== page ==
The Committee agrees with DSC that all of the attributes in a particular rating category will not necessarily apply to each bank that receives that rating. Each rating is based on a qualitative analysis of the factors comprising that rating. Some factors may be given more weight than others depending on the situation at the institution. In this case it appears that management has the ability to effectuate compliance but increased efforts are necessary.

The Bank’s Efforts to Strengthen its Compliance Program: In its Request for Review the Bank outlined a number of steps it has taken since 2001 through 2004 to strengthen its compliance program. We also note that the Bank's board of directors executed a Board Resolution on December 21, 2004, directing management to devote additional resources to ensure the Bank's compliance with applicable consumer protection laws and regulations. Further, the [****] report indicates that the Bank hopes to hire two individuals to assist the new compliance officer (one in lending and one in the deposit operations area) and is considering adding an individual with experience in compliance-related regulations to the Bank’s audit department.

The Committee is gratified that the Bank, even though it disagrees with the report findings, has committed to strengthening its program. As required by the Guidelines governing the appeal process, the scope of the Committee’s review was limited to the facts and circumstances as they existed at the time of the examination. Corrective actions subsequent to the examination were not considered as part of the Committee’s review. Such actions will, however, be considered during future supervisory activities.

Service Test Component Of CRA Rating

Rating Criteria
The Service Test evaluates a bank's record of helping to meet the credit needs of its assessment area by analyzing both the availability and effectiveness of a bank's systems for delivering retail banking services and the extent and innovativeness of its community development services. 12 C.F.R. § 345.24(a). The performance criteria prescribed by the regulation thus encompasses both retail banking services and community development services.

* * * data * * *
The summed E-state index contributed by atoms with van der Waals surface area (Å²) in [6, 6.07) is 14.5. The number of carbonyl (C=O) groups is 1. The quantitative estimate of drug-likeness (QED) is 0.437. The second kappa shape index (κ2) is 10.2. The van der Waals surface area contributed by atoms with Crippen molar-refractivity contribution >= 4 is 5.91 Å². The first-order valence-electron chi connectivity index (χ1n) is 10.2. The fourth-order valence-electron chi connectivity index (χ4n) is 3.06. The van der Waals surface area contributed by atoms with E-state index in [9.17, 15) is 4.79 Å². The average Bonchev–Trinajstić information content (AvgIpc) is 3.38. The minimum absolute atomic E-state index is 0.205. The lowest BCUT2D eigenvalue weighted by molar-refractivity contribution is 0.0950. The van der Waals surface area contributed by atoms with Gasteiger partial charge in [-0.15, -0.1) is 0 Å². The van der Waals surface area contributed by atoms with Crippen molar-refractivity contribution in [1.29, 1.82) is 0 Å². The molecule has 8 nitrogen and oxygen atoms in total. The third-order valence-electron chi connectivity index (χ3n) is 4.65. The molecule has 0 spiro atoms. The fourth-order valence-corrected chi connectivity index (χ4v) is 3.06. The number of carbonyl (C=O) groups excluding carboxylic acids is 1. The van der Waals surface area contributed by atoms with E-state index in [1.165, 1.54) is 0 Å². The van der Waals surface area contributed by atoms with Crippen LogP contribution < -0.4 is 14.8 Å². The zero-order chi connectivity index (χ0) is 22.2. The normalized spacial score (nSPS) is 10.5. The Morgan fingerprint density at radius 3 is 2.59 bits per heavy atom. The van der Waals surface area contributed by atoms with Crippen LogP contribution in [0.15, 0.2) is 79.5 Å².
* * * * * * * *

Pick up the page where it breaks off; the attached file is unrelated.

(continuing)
The retail banking services component includes the current distribution of the bank's branches among low-, moderate-, middle-, and upper-income geographies; its record of opening and closing branches, particularly branches located in low- or moderate-income geographies or primarily serving low- or moderate-income individuals; the availability and effectiveness of alternative systems for delivering retail banking services in low- or moderate-income geographies and to low- and moderate-income individuals; and the range of services provided in low-, moderate-, middle-, and upper-income geographies and the degree to which the services are tailored to meet the needs of those geographies. 12 C.F.R. § 345.24(d). The community development services component encompasses the extent to which the bank provides community development services and the innovativeness and responsiveness of community development services. 12 C.F.R. § 345.24(e).

Pursuant to 12 C.F.R. Part 345, Appendix A, a bank's service performance is rated High Satisfactory if

(A) Its service delivery systems are accessible to geographies and individuals of different income levels in its assessment area(s);

(B) To the extent changes have been made, its record of opening and closing branches has not adversely affected the accessibility of its delivery systems, particularly in low- and moderate-income geographies and to low- and moderate-income individuals;

(C) Its services (including, where appropriate, business hours) do not vary in a way that inconveniences its assessment area(s), particularly low- and moderate-income geographies and low- and moderate-income individuals; and

(D) It provides a relatively high level of community development services.

A bank's service performance is rated Low Satisfactory if

(A) Its service delivery systems are reasonably accessible to geographies and individuals of different income levels in its assessment area(s);

(B) To the extent changes have been made, its record of opening and closing branches has generally not adversely affected the accessibility of its delivery systems, particularly in low- and moderate-income geographies and to low- and moderate-income individuals;

(C) Its services (including, where appropriate, business hours) do not vary in a way that inconveniences its assessment area(s), particularly low- and moderate-income geographies and low- and moderate-income individuals; and

(D) It provides an adequate level of community development services.

Discussion
The [****] CRA Evaluation (“Evaluation”) prepared by the FDIC rated the Bank Satisfactory. The Evaluation notes that an institution in that group has a satisfactory record of helping to meet the credit needs of its assessment area, including low and moderate-income neighborhoods, in a manner consistent with its resources and capabilities.